He said a lot of market participants are nervous about the market, and put buying has increased. (Buying a put gives the owner the right to sell stocks at a given price. If prices fall, and all else is equal, the value of the put rises).
He noted his firm has received several inquiries from pension fund executives about the cost of insuring market returns with puts, but they haven't followed through because of the cost.
Jeffrey Rubin, market analyst with Birinyi Associates Inc., Greenwich, Conn., said upside liquidity in the market is not very good, meaning there are not a lot of sellers of stock. That contributes to greater price volatility.
Birinyi research shows it takes only a $3 million net investment in Dow Jones industrial average stocks for the index to move up one point. A year ago, it took $11 million, Mr. Rubin said.
So if cash flows in and out of the market have increased, or even stayed constant, the degree of price changes are also going to be greater.
But investment managers and researchers say they're not certain increased price volatility will continue. Plus, they note volatility levels are just starting to approach normal levels.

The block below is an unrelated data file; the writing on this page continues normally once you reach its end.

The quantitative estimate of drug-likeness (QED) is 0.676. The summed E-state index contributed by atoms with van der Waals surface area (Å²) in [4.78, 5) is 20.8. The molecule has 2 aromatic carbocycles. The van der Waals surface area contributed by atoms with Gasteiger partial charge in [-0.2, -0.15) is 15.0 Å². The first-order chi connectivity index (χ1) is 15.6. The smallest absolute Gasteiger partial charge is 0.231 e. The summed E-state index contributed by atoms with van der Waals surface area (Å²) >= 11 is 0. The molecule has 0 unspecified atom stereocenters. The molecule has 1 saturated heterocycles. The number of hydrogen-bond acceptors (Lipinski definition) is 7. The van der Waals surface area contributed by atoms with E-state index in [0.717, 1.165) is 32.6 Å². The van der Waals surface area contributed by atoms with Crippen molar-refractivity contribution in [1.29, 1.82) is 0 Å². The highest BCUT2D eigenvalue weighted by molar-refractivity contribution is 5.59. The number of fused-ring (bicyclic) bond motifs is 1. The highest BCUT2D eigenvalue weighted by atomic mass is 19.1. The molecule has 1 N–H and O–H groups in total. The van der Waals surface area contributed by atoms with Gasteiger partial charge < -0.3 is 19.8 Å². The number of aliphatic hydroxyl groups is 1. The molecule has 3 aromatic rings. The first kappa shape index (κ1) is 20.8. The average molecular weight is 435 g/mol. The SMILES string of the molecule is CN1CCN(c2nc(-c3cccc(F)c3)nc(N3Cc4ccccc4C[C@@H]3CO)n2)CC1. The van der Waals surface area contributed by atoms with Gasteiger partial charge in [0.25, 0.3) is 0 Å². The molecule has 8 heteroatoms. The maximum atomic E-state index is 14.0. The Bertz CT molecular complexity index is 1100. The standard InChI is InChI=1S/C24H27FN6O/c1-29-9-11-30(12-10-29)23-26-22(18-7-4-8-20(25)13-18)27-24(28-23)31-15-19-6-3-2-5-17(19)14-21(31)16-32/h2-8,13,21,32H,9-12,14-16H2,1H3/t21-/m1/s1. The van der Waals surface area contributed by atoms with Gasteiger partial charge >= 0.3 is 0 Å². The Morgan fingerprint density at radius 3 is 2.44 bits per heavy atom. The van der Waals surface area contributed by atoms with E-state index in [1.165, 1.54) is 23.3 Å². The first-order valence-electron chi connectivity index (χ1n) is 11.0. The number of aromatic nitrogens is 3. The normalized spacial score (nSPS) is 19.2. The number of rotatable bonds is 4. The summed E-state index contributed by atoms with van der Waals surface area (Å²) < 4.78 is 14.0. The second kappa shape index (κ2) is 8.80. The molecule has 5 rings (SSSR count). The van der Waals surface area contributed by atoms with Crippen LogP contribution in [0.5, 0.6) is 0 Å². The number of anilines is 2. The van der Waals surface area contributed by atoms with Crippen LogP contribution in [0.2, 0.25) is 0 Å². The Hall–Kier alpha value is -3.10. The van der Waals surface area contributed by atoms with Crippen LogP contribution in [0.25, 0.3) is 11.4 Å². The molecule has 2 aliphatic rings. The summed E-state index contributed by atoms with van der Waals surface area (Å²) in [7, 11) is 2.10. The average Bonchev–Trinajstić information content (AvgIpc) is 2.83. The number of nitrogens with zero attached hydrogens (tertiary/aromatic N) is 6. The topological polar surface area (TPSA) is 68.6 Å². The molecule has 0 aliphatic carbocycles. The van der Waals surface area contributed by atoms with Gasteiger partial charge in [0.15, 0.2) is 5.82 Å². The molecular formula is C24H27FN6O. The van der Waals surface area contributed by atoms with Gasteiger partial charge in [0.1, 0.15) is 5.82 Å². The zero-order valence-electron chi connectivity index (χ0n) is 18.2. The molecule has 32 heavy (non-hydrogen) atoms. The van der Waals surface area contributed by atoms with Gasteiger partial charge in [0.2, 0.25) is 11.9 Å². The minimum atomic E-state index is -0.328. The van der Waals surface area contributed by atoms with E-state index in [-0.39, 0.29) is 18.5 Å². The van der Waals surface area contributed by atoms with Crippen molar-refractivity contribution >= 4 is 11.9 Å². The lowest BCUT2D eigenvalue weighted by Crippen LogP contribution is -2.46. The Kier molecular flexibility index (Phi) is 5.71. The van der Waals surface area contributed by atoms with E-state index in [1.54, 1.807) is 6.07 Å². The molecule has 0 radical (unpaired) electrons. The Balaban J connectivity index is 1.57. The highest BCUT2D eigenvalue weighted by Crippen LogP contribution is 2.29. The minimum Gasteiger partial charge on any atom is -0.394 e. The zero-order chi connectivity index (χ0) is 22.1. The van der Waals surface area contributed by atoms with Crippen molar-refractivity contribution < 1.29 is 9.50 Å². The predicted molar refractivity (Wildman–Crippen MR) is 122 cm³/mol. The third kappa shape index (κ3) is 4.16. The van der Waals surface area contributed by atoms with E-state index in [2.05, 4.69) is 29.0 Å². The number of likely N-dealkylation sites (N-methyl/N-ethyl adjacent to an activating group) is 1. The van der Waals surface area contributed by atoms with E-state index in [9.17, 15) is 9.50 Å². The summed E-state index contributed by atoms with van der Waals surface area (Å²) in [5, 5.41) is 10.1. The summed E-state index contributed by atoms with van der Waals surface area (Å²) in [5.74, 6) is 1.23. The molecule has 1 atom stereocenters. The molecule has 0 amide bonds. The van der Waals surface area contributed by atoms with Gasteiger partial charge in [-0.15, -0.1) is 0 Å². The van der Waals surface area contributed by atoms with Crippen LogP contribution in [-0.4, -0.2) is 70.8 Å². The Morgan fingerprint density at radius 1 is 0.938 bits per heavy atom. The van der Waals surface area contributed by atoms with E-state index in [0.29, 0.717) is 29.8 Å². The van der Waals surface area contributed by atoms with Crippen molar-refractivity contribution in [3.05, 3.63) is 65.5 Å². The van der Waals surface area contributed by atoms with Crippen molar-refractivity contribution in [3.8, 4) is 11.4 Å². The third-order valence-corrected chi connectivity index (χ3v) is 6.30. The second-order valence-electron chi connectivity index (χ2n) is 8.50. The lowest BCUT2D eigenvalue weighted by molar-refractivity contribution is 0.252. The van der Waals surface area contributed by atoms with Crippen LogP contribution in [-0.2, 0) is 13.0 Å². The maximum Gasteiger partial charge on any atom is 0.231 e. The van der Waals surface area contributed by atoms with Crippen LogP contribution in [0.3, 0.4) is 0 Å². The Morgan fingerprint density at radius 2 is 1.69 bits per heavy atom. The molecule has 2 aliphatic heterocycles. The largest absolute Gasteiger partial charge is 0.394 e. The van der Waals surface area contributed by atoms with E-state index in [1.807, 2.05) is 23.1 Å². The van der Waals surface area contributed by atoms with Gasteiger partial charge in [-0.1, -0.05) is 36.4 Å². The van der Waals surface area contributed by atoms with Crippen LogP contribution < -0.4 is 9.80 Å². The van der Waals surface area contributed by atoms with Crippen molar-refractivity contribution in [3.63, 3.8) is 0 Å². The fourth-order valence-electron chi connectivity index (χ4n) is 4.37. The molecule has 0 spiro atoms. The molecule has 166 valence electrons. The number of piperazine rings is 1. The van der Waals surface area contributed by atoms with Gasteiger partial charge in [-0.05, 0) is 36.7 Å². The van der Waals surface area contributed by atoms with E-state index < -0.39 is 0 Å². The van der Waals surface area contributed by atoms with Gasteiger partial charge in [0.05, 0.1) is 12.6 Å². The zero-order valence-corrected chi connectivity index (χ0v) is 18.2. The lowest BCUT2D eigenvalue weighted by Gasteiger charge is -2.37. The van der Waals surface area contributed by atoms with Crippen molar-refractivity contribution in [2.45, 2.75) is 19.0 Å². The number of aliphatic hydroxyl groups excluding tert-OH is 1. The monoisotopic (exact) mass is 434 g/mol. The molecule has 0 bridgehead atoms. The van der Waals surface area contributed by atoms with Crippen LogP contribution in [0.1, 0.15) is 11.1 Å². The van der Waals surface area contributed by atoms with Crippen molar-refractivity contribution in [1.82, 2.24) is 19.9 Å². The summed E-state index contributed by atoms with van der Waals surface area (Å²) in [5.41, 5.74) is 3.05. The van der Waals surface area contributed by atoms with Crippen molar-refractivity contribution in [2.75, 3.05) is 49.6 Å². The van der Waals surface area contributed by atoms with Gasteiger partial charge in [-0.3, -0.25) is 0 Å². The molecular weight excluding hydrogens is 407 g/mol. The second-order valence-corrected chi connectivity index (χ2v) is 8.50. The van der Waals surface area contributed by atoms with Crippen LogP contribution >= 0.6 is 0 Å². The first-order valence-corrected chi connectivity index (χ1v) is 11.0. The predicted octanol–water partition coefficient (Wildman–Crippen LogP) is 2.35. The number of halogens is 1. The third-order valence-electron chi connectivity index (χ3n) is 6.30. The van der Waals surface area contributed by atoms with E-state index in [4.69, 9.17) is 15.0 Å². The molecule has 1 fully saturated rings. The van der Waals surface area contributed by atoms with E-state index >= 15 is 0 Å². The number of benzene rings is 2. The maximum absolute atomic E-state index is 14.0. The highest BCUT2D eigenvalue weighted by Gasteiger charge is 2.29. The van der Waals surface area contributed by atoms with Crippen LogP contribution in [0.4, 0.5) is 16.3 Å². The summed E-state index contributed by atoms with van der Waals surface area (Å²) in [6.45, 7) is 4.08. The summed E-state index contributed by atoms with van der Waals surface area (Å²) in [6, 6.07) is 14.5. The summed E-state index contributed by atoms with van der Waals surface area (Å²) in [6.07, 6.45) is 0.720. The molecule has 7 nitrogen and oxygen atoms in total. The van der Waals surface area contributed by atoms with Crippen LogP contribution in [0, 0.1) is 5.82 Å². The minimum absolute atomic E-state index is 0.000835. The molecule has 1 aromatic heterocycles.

Prices still aren't moving as much on a percentage basis as they have on average in the last 10 years, Mr. Melvin of Acorn said.
Mr. Darnell of First Quadrant said the price swings seen in recent weeks are not unusual.
"If you go back to '93, '94 and '95, you see volatility falling in each of those years, with '95 being the greatest," he said. While not predicting volatility will continue at current levels, if it does it's more of a return to normalcy than a sign of unusually great price changes, Mr. Darnell said.
For example, a price rise of 3% can be expected at times from the stock market, Mr. Darnell said. At recent levels, a 3% rise would translate to a rise in the DJIA of about 160 points.
He said much of what is driving stock market volatility is changes in interest rates.